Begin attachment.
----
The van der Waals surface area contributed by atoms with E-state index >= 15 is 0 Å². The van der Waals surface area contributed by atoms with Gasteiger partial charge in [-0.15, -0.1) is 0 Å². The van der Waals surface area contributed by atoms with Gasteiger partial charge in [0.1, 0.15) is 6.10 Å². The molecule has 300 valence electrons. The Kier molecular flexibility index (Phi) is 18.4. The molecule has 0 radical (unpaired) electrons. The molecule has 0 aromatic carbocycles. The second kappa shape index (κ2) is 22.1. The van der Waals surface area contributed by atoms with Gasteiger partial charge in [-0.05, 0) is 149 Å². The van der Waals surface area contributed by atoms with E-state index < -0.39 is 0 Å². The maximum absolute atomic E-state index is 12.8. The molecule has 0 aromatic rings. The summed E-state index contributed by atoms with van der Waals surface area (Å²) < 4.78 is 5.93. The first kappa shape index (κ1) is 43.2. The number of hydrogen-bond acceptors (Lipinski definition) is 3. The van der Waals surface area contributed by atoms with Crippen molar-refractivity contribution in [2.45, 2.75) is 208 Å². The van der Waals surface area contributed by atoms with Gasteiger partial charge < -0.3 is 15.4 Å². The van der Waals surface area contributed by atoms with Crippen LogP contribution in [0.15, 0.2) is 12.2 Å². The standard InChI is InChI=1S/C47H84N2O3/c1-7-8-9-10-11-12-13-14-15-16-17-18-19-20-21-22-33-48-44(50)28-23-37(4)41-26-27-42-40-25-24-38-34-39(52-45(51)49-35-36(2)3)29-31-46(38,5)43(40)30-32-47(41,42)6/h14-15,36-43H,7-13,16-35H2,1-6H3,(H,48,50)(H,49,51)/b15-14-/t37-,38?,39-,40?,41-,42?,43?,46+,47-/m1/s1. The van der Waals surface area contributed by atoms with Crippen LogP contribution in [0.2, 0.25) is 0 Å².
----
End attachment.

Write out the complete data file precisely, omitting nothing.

The van der Waals surface area contributed by atoms with E-state index >= 15 is 0 Å². The van der Waals surface area contributed by atoms with Gasteiger partial charge in [-0.15, -0.1) is 0 Å². The van der Waals surface area contributed by atoms with Gasteiger partial charge in [0.1, 0.15) is 6.10 Å². The molecule has 300 valence electrons. The Kier molecular flexibility index (Phi) is 18.4. The molecule has 0 radical (unpaired) electrons. The molecule has 0 aromatic carbocycles. The second kappa shape index (κ2) is 22.1. The van der Waals surface area contributed by atoms with Gasteiger partial charge in [-0.05, 0) is 149 Å². The van der Waals surface area contributed by atoms with E-state index < -0.39 is 0 Å². The maximum absolute atomic E-state index is 12.8. The molecule has 0 aromatic rings. The summed E-state index contributed by atoms with van der Waals surface area (Å²) < 4.78 is 5.93. The first kappa shape index (κ1) is 43.2. The number of hydrogen-bond acceptors (Lipinski definition) is 3. The van der Waals surface area contributed by atoms with Crippen molar-refractivity contribution in [2.45, 2.75) is 208 Å². The van der Waals surface area contributed by atoms with Gasteiger partial charge < -0.3 is 15.4 Å². The van der Waals surface area contributed by atoms with Crippen LogP contribution in [0.15, 0.2) is 12.2 Å². The standard InChI is InChI=1S/C47H84N2O3/c1-7-8-9-10-11-12-13-14-15-16-17-18-19-20-21-22-33-48-44(50)28-23-37(4)41-26-27-42-40-25-24-38-34-39(52-45(51)49-35-36(2)3)29-31-46(38,5)43(40)30-32-47(41,42)6/h14-15,36-43H,7-13,16-35H2,1-6H3,(H,48,50)(H,49,51)/b15-14-/t37-,38?,39-,40?,41-,42?,43?,46+,47-/m1/s1. The van der Waals surface area contributed by atoms with Crippen LogP contribution in [0.2, 0.25) is 0 Å².